By the Arbinger Institute
*ATD Hawkeye Chapter is excited to offer Arbinger’s Developing and Implementing an Outward Mindset training as part of our Fall Conference. To set some context for this event, Arbinger has written this blog post about their research, approach, and client results.*
Why Does Mindset Matter?
Leadership and organizational development experts have struggled to explain why 70% of organizational change efforts fail. One of the critical reasons is that change efforts usually focus on behavior, rather than what drives behavior: mindset.
Put simply, mindset is how we see. It is the lens through which we see our work, our relationships, and our world. It is at the foundation of all that we do and shapes how we do it.
In the behavioral approach to organizational transformation, leaders adjust systems and processes with the aim of motivating or incentivizing employees to behave in certain ways. They might try to inspire employees to adopt desired behaviors, or enact policies that require them. In most cases, once the initiative is over—once leadership’s attention focuses elsewhere—people revert to the behaviors that reflect their unchanged mindset. Without a change in mindset, newly adopted behaviors won’t stick and results will suffer. In fact, studies show that efforts to change both mindset and behavior improve outcomes by 400% over efforts to change behavior alone.
Arbinger’s research indicates that people operate at any given time from one of two mindsets: an inward mindset or an outward mindset.
From an inward mindset, we focus only on our own personal goals and objectives, without consideration for our impact on others. With this self-focused inward mindset, we see others not as people with their own needs, challenges, and objectives, but as objects. We see them as:
- Vehicles to achieve our own objectives and results
- Obstacles that are in our way or causing problems
- Irrelevancies that can be ignored
When we have an inward mindset, we are blind to what others need and therefore can unwittingly get in the way of others’ efforts. We might blame others for our own frustrations or failures. Focused only on our own objectives, we might even hamper our organization’s effectiveness or results while thinking we’re doing a good job!
By contrast, with an outward mindset we see others as people who matter like we do. We take into account their needs, challenges, and objectives. And we focus on collective results. We feel responsible to do our jobs and do them well, but also to do them in a way that supports others in doing their jobs—because we know their jobs contribute to the organization’s results just like ours do.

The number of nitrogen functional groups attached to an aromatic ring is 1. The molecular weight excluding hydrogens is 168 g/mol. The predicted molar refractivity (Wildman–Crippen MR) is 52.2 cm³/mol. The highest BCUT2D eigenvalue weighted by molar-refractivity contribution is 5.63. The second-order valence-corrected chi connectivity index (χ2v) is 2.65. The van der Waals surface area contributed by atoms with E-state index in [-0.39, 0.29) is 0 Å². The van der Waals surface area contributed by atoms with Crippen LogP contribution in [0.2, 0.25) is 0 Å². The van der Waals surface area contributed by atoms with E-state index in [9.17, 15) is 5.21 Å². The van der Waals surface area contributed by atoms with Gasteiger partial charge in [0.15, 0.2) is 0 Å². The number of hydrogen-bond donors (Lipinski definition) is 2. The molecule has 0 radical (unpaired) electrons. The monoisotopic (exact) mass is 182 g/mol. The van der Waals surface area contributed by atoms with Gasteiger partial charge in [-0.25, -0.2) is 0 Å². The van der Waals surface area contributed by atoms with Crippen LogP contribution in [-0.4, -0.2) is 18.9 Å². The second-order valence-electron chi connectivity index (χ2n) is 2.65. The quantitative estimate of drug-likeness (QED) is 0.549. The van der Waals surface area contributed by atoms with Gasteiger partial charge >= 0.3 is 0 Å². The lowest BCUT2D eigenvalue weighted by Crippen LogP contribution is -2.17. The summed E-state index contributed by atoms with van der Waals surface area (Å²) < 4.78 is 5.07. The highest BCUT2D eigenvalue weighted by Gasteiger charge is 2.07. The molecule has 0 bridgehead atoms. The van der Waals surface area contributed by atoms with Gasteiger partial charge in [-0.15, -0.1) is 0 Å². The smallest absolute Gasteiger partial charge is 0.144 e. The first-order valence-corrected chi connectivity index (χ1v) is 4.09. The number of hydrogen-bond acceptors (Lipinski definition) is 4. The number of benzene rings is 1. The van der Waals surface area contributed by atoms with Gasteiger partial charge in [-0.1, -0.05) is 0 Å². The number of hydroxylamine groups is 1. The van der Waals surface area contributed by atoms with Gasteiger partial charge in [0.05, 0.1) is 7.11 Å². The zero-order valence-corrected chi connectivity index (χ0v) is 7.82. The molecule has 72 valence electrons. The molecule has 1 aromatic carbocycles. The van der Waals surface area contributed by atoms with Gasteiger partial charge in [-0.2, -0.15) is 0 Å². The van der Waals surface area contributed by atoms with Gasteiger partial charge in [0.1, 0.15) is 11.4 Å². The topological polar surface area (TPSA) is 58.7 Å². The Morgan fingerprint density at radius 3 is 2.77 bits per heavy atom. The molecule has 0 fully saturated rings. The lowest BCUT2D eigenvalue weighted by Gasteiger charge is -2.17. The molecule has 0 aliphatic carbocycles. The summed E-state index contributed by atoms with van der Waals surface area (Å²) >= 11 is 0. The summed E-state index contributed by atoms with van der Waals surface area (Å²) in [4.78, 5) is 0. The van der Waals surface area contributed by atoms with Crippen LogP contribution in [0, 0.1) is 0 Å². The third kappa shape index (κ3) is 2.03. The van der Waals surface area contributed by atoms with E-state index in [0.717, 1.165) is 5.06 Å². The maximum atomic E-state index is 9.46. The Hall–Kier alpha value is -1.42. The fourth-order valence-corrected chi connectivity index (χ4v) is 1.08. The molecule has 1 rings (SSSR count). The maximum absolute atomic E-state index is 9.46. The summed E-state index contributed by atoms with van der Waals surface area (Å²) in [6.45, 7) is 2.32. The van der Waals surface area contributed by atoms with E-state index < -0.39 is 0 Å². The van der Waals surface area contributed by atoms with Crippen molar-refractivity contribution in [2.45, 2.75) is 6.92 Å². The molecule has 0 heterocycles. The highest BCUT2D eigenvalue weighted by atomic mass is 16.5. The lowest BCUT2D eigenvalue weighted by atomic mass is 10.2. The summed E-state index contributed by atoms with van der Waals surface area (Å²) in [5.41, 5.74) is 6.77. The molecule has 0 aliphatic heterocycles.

When we have an outward mindset—when others matter to us—we naturally want to be helpful to them. So we adjust our own efforts to make their work easier however we can. Sometimes simple adjustments on our part can make a big difference to those we impact. Rather than blaming others for our frustrations or feeling like victims of our circumstances, we begin to see new possibilities and solutions to our most vexing or long-standing problems.
What Kind of Mindset Change is Needed for Organizational Transformation?
You guessed it—a change from an inward mindset to an outward mindset.
Because organizations are made up of individuals, organizational mindset shifts as the individuals in the organization change. Organizations can only resolve internal problems and achieve breakthrough results by maximizing the extent to which their employees work with an outward mindset, taking into account their impact on others and focusing on the needs of the organization as a whole.
Shifting to an outward mindset is the one change that most dramatically improves performance, sparks collaboration, and accelerates innovation.
What’s Possible with an Outward Mindset?
With an outward mindset, organizations are far better prepared to address their challenges and achieve superior results. An outward mindset is the foundation from which common and complex problems—including weak individual performance, lack of accountability, ineffective leadership, poor teamwork, interpersonal conflict and functional silos—can be effectively addressed and resolved. Results include lower employee turnover, seamless communication and decision-making, and greater profitability.
We encourage employees at all levels to experiment with an outward mindset. What would it look like to really see your leaders, coworkers, customers, and direct reports as people? What would it mean to account for their needs, challenges, and objectives? And how could you apply this new mindset to the problems you face today?
To learn more about mindset change and outward mindset, please visit www.arbinger.com.
To register for our upcoming event, please visit ATD Hawkeye 2017 Annual Fall Conference.